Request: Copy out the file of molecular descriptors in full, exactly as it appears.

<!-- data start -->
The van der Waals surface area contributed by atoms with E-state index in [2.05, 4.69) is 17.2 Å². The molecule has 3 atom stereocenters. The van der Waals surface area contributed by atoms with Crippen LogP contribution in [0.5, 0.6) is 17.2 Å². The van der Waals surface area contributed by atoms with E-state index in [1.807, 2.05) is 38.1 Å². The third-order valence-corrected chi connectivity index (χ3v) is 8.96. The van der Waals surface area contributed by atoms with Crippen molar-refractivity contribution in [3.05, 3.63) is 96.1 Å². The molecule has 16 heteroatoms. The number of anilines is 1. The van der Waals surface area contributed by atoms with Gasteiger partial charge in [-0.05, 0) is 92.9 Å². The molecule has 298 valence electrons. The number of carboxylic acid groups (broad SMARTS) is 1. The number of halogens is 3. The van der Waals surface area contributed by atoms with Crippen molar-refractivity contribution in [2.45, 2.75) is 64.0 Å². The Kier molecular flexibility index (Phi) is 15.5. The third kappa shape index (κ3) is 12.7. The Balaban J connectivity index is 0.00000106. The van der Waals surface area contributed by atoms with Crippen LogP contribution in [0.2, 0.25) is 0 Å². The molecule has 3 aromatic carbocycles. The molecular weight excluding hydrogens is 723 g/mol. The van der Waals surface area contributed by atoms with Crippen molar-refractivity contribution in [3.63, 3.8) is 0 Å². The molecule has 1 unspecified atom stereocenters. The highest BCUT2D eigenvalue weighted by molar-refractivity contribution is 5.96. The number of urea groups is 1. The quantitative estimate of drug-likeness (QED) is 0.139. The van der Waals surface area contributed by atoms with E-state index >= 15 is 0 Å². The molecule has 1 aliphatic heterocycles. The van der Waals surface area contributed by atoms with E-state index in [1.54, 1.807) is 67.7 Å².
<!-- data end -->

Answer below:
The van der Waals surface area contributed by atoms with E-state index in [2.05, 4.69) is 17.2 Å². The molecule has 3 atom stereocenters. The van der Waals surface area contributed by atoms with Crippen LogP contribution in [0.5, 0.6) is 17.2 Å². The van der Waals surface area contributed by atoms with E-state index in [1.807, 2.05) is 38.1 Å². The third-order valence-corrected chi connectivity index (χ3v) is 8.96. The van der Waals surface area contributed by atoms with Crippen molar-refractivity contribution in [3.05, 3.63) is 96.1 Å². The molecule has 16 heteroatoms. The number of anilines is 1. The van der Waals surface area contributed by atoms with Gasteiger partial charge in [-0.05, 0) is 92.9 Å². The molecule has 298 valence electrons. The number of carboxylic acid groups (broad SMARTS) is 1. The number of halogens is 3. The van der Waals surface area contributed by atoms with Crippen molar-refractivity contribution in [2.45, 2.75) is 64.0 Å². The Kier molecular flexibility index (Phi) is 15.5. The third kappa shape index (κ3) is 12.7. The Balaban J connectivity index is 0.00000106. The van der Waals surface area contributed by atoms with Crippen LogP contribution in [0.2, 0.25) is 0 Å². The molecule has 3 aromatic carbocycles. The molecular weight excluding hydrogens is 723 g/mol. The van der Waals surface area contributed by atoms with Crippen molar-refractivity contribution in [3.63, 3.8) is 0 Å². The molecule has 1 unspecified atom stereocenters. The highest BCUT2D eigenvalue weighted by molar-refractivity contribution is 5.96. The number of urea groups is 1. The quantitative estimate of drug-likeness (QED) is 0.139. The van der Waals surface area contributed by atoms with E-state index >= 15 is 0 Å². The molecule has 1 aliphatic heterocycles. The van der Waals surface area contributed by atoms with E-state index in [1.54, 1.807) is 67.7 Å².